twitter mistakes

2. Follows for follows.

Follow is a funny word. It starts to look really strange when you type it a bunch of times. But it’s also a magical word, a word that seems to hold some type of power where social media (and general human psychology) is concerned. Follow me and I’ll follow you. It’s the modern day version of the back scratching and deal-making from decades past. But the thing is, while following someone back who followed you is nice, it’s not necessary.

This isn’t grade school, you don’t need to give a Valentine to every kid in your class. In fact, there are some who would say that the relationship between the number of people you follow and the number of people who follow you, has an inverse effect on your Twitter influence. In other words, you want more people following you than who you follow. So follow accounts because they offer interesting and relevant content, not just because they followed you. This way you’ll not only build exclusivity, but you’ll avoid crowding your timeline with useless tweets, keeping an eye only on relevant content that will act as a great source of content when you want to engage and share.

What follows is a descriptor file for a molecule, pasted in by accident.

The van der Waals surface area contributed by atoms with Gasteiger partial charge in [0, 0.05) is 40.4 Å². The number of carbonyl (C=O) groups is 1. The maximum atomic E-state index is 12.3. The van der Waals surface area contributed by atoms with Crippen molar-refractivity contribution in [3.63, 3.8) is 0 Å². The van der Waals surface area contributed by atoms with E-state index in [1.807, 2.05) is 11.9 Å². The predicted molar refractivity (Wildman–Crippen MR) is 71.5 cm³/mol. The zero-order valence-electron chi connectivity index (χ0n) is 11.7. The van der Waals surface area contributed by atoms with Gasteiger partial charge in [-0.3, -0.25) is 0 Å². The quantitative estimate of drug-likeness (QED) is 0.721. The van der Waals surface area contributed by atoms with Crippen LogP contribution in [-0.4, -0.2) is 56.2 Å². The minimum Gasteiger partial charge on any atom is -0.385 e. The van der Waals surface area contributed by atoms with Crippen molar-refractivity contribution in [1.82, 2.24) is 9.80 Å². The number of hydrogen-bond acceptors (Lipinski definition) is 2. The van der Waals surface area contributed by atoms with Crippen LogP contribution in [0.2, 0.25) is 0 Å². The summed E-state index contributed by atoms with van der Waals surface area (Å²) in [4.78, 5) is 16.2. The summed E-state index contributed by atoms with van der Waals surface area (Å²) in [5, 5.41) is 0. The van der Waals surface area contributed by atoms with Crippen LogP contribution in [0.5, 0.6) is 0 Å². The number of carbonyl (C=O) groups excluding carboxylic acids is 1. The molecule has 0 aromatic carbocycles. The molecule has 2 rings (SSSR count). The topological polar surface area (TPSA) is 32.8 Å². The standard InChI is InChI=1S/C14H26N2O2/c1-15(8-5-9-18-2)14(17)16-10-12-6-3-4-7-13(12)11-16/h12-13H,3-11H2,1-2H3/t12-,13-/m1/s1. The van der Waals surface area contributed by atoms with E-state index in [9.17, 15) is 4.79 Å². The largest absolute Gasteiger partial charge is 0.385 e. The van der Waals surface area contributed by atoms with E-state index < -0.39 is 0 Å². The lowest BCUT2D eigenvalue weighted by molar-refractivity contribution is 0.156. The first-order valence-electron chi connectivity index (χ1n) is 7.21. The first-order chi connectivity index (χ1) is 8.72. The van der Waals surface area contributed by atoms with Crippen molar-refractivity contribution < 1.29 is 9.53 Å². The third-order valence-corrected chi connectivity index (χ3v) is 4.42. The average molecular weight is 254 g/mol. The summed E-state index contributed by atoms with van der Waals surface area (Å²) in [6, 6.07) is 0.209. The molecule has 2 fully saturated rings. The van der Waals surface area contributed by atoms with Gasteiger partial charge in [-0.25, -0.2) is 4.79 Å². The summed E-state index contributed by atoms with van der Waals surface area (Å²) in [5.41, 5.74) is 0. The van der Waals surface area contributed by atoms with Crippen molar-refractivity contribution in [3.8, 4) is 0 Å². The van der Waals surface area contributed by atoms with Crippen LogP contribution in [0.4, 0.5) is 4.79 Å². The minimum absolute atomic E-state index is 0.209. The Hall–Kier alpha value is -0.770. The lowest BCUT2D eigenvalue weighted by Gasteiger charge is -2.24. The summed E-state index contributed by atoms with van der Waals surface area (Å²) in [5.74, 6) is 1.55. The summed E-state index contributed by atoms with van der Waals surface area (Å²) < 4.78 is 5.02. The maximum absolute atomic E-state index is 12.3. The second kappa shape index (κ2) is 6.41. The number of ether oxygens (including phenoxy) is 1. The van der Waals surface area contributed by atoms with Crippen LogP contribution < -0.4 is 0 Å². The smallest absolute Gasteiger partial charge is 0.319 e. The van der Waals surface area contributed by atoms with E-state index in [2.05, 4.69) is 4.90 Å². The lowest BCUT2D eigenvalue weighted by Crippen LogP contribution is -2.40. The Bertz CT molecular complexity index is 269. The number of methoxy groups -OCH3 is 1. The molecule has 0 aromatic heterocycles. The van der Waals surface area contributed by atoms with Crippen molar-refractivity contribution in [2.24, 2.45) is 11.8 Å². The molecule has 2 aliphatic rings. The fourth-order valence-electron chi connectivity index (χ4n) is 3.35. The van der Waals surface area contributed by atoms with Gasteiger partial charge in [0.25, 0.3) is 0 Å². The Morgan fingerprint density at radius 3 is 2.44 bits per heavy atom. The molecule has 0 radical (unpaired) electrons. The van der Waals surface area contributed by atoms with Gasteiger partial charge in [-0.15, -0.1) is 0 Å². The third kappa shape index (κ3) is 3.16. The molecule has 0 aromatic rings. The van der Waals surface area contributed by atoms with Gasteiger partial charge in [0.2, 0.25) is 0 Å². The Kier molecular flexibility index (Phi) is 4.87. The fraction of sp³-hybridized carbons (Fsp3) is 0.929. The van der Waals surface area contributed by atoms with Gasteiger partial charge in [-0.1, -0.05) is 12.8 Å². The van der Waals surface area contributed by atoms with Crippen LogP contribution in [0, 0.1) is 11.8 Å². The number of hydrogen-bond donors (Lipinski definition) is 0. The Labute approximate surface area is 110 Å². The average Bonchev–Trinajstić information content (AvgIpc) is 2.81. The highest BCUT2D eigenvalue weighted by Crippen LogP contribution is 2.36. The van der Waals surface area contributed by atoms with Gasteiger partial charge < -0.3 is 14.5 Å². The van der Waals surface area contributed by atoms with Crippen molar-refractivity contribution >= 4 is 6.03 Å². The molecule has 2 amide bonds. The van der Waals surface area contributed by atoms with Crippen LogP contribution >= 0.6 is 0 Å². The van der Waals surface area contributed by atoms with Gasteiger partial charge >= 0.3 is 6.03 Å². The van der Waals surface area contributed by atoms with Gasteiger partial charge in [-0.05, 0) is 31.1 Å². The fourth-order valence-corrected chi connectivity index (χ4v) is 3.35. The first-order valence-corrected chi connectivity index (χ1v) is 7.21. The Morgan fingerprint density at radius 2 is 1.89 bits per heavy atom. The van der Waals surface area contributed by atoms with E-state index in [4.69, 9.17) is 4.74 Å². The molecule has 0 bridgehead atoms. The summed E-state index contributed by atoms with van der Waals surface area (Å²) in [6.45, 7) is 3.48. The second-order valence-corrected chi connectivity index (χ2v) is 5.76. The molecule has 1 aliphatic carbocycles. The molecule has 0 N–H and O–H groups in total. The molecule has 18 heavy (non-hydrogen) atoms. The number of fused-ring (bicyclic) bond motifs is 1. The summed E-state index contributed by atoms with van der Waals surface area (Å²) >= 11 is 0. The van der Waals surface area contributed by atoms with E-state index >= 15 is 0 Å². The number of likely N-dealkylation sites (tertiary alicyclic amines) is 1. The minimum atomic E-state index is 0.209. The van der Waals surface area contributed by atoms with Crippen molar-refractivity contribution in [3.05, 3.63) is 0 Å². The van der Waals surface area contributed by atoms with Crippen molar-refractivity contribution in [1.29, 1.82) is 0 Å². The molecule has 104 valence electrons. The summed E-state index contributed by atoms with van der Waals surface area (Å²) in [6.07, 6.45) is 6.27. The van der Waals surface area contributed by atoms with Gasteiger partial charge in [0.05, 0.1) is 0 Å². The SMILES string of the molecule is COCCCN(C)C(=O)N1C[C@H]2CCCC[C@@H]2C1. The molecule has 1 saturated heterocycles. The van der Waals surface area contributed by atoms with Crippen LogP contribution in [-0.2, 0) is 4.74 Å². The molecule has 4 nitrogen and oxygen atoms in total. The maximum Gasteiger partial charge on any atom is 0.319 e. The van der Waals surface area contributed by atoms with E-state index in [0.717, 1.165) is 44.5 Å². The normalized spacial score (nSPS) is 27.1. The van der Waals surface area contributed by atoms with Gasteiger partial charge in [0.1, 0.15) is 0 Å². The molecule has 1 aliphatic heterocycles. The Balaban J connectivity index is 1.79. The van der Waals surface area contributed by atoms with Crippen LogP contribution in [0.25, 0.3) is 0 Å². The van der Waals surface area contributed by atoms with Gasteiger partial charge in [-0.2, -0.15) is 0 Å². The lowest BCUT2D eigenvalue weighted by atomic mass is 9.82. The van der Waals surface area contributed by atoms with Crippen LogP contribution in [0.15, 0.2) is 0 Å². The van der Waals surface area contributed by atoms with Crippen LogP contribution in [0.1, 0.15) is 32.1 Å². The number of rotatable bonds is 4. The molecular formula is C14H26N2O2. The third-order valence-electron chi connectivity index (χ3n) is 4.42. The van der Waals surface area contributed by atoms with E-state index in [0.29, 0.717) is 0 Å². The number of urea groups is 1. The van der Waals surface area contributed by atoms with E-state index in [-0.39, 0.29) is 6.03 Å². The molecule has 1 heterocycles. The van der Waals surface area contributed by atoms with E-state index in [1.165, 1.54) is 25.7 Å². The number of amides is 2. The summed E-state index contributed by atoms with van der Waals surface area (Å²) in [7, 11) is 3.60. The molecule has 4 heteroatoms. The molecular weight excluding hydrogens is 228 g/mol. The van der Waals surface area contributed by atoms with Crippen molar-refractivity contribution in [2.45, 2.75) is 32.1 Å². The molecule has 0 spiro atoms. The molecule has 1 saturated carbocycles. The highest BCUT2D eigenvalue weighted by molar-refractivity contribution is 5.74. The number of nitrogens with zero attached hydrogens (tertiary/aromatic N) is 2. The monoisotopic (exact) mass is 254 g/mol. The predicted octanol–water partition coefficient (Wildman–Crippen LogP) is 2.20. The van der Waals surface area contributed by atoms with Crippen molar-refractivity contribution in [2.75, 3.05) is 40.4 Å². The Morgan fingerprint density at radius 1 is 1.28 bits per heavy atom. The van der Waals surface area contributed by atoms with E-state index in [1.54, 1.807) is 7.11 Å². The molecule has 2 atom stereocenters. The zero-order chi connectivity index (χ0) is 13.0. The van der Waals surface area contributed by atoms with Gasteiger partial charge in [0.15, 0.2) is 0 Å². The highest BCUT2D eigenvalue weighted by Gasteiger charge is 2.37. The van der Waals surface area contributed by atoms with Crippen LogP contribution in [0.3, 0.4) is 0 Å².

3. Making tweets too long because then people get distracted, lose interest, and start opening new tabs to check out the latest cat videos on YouTube.

Oops! Did I lose you there?

Science shows that people like their tweets delivered like a diabetic macchiato – short and sweet. Tweets 100 to 120 characters long get retweeted the most – not to mention that, when a tweet is too long, and takes up the entire 140 character count, there’s no room for a retweet or an @mention to easily be shared by followers. So keep in short and to the point, and watch your Twitter engagement grow.